After Dark: Budapest
Vanessa Murray gets in touch with the nocturnal soul of Budapest, central Europe's party heart
An edited version of this article appeared in Get Lost Magazine #33, July 2012
“Buda is like a garden, Pest is like a factory,” say the locals in Budapest, capital of Hungary. The pretty central European city is loved for its crumbling post-Communist grandeur, folksy culture and pocket-friendly prices. Yet, partying here in the non-political sense is a relatively new concept – from 1949 to 1989 the country was part of the Eastern Bloc and uncontrolled gatherings were forbidden. Now, the new generation of Hungarians, or Magyars, live it up like lab rats on caffeine, with an art-infused nightlife that’s possible to see any day or night of the week.
Downtown Budapest is relatively small, with a vibe that swings from modern to kitsch, cosy village to grand metropolis and bustling to chillaxed like a chameleon on heat. In the summer months, people like to make the most of the warmth and late evening sunshine at venues like Gödör, a relaxed outdoor cafe, nightclub and art space set below street level. Gödör has an outdoor stage pimping free concerts and an ancient amphitheatre feel, and is the perfect place to ease yourself in to a long night ahead. They also offer free wifi and bike hire, so if you’re planning on covering a bit of ground, you could consider renting one out. But be warned: Buda is no Amsterdam. The lack of bike lanes, cobblestoned streets and left-hand driving make cycling here a bit of an adventure. Thankfully there are public buses, trams, trolleys and a charming underground metro service - Europe's first - aplenty that run until around midnight. After that taxis are the go; they're metered and reasonably priced.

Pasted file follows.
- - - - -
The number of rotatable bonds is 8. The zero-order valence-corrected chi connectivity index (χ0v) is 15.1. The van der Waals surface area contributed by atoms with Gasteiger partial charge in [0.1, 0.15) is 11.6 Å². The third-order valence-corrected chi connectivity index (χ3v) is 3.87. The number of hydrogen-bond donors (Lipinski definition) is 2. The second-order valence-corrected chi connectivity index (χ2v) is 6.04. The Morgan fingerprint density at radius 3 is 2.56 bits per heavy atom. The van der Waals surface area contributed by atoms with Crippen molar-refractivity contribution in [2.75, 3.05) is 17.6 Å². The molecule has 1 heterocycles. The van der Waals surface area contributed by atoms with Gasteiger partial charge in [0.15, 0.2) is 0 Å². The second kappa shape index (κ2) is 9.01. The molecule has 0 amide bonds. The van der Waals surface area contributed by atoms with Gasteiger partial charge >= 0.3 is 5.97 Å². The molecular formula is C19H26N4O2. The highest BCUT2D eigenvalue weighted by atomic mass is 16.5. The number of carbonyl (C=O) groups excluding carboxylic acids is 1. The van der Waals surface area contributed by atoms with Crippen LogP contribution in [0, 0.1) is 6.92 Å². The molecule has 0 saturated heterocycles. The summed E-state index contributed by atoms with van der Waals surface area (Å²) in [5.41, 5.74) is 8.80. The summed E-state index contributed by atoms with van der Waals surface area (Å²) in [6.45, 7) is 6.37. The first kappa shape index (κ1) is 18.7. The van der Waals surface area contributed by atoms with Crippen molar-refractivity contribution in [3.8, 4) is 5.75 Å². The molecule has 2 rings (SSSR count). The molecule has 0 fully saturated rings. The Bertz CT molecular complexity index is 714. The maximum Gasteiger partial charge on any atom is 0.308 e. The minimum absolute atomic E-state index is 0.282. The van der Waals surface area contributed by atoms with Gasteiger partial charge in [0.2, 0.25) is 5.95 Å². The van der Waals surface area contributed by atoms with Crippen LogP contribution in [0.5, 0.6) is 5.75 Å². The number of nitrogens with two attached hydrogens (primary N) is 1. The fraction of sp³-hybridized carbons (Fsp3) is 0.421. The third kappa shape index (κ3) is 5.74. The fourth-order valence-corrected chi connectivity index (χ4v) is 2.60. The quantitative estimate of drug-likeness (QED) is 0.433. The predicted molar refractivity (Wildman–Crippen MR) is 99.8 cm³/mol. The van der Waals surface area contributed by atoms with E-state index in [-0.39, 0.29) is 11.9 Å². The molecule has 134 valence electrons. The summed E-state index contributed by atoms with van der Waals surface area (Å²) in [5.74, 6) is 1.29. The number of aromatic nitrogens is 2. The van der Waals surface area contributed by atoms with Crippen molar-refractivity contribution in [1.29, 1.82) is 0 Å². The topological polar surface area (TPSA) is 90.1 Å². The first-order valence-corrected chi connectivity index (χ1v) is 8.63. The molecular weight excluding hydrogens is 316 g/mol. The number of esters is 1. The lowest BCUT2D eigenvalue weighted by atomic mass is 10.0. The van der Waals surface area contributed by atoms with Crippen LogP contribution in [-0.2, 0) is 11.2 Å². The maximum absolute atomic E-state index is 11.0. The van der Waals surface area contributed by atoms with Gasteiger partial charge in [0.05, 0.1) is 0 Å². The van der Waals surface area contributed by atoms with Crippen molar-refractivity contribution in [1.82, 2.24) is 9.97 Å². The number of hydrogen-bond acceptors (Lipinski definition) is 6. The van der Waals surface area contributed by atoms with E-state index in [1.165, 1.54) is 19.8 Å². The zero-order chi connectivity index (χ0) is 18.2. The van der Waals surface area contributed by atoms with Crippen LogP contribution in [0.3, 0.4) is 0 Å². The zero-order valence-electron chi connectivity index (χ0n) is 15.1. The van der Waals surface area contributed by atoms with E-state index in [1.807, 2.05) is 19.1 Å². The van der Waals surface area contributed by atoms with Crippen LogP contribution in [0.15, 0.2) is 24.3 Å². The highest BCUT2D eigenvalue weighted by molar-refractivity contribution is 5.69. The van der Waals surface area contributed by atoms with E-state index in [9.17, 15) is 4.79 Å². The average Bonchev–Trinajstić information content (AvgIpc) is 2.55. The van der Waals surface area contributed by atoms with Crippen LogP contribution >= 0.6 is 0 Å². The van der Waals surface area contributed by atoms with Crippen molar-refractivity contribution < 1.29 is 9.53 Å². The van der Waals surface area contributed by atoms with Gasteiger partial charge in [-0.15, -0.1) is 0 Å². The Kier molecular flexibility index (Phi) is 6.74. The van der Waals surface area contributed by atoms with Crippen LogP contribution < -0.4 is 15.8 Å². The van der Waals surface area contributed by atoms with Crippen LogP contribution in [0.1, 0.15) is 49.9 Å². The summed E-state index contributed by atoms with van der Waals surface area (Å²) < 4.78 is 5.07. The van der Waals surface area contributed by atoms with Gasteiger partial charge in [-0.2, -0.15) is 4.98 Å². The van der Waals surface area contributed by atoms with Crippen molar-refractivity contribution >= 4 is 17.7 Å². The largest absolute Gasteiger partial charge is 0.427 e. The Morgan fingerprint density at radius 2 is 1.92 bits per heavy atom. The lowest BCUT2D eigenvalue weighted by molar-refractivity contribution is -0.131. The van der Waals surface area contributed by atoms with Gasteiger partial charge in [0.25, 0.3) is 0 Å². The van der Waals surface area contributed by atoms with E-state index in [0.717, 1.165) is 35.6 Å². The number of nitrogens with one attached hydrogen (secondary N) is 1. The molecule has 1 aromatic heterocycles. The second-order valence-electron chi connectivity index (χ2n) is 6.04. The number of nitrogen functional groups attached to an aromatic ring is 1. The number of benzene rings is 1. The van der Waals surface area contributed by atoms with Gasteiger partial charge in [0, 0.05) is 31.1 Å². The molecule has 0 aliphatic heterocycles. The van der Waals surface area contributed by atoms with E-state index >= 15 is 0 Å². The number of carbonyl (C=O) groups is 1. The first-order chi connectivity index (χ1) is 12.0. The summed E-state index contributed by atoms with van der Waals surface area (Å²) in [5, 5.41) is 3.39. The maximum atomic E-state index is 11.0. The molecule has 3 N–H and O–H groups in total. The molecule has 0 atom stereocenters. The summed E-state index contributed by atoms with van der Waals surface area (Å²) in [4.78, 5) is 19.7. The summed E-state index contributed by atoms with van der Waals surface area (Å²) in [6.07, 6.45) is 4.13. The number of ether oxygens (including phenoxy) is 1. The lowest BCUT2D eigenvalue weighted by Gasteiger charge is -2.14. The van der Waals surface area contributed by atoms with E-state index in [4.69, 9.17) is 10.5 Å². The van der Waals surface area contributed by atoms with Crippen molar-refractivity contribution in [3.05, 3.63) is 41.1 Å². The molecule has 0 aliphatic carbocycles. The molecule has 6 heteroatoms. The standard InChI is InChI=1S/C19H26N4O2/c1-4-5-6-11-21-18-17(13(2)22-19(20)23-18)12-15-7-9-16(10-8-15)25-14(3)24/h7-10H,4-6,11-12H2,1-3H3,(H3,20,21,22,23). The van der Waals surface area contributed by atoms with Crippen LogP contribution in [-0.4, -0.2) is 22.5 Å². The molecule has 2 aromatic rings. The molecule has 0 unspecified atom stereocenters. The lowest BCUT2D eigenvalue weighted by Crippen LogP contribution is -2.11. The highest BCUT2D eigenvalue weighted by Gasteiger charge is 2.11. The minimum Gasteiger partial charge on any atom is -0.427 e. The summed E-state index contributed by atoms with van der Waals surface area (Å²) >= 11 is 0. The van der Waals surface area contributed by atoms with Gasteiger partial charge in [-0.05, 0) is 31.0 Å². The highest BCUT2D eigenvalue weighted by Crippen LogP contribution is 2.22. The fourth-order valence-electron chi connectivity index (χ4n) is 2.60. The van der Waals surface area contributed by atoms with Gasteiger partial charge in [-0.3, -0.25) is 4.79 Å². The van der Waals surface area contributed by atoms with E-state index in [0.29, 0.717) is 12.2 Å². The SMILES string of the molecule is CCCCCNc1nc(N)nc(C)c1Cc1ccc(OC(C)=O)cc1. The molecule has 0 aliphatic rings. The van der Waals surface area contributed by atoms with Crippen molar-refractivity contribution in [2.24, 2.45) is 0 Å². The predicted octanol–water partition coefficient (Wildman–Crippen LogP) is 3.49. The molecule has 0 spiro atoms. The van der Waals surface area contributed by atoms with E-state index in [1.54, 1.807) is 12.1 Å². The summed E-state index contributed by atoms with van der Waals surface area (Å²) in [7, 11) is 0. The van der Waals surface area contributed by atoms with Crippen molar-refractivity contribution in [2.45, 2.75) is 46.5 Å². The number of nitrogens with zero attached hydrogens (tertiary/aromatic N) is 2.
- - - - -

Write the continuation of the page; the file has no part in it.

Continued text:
Erzsébet Square, District V, Pest
A hop, skip and a bike or taxi ride away and you're in the up and coming ninth district Here, money pours in and hip hang outs spring up. I try Cökxpôn, a bar-cum-teahouse-cum-tent where music, theatre, dance and visuals take centre stage. An hour or two kicking back in Cökxpôn doubles as a taster for the Sziget Festival, a week-long music and cultural event held every August. Located on the island of Obudai in the Danube,Sziget is one of Europe's largest festivals, and the Cökxpôn crew have been running a tent there since 2000. Performances at its urban HQ in Budapest start around 9 or 10pm. Don’t be surprised if someone asks you to take your shoes off and get horizontal during a gig – visitors are encouraged to immerse themselves in a ‘collective spiritual experience’.
Soroksári útca 8-10, District IX, Pest
Head across the river next to A38: a decommissioned 1968 Ukranian stone hauling barge. It’s now a floating restaurant and terrace bar by day and kick-arse club by night. Think jazz, blues, electronic, hip-hop, reggae and, strangely, even classical. There are more than 20 types of the native plonk, a potent fruit brandy called pálinka, on offer. Knock some back a few before moving onto lesser known evils, like beer. If that’s not strong enough for you (with an alcohol content of between 37.5 and 86%, one or two shots of pálinka really should be enough!) try the bar’s own flaming cocktail creation, Massive Attack. It’ll be enough to, er, sink a ship.